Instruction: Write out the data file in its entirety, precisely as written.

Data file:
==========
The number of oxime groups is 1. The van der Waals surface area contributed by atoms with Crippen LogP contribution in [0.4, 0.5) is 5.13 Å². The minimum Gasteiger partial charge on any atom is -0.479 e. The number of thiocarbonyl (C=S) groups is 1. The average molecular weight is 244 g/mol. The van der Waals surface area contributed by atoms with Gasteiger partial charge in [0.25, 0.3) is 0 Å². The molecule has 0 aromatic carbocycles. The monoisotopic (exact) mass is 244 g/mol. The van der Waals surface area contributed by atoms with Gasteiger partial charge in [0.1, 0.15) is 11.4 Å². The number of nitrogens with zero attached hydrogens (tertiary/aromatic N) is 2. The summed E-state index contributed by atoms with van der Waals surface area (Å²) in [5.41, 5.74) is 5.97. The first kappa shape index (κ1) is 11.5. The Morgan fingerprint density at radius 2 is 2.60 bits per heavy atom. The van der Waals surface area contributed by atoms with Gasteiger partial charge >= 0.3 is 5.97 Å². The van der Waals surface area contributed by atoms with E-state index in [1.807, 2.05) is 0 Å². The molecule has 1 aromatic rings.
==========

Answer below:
The number of oxime groups is 1. The van der Waals surface area contributed by atoms with Crippen LogP contribution in [0.4, 0.5) is 5.13 Å². The minimum Gasteiger partial charge on any atom is -0.479 e. The number of thiocarbonyl (C=S) groups is 1. The average molecular weight is 244 g/mol. The van der Waals surface area contributed by atoms with Gasteiger partial charge in [0.25, 0.3) is 0 Å². The molecule has 0 aromatic carbocycles. The monoisotopic (exact) mass is 244 g/mol. The van der Waals surface area contributed by atoms with Gasteiger partial charge in [0.1, 0.15) is 11.4 Å². The number of nitrogens with zero attached hydrogens (tertiary/aromatic N) is 2. The summed E-state index contributed by atoms with van der Waals surface area (Å²) in [5.41, 5.74) is 5.97. The first kappa shape index (κ1) is 11.5. The Morgan fingerprint density at radius 2 is 2.60 bits per heavy atom. The van der Waals surface area contributed by atoms with Gasteiger partial charge >= 0.3 is 5.97 Å². The van der Waals surface area contributed by atoms with E-state index in [1.807, 2.05) is 0 Å². The molecule has 1 aromatic rings.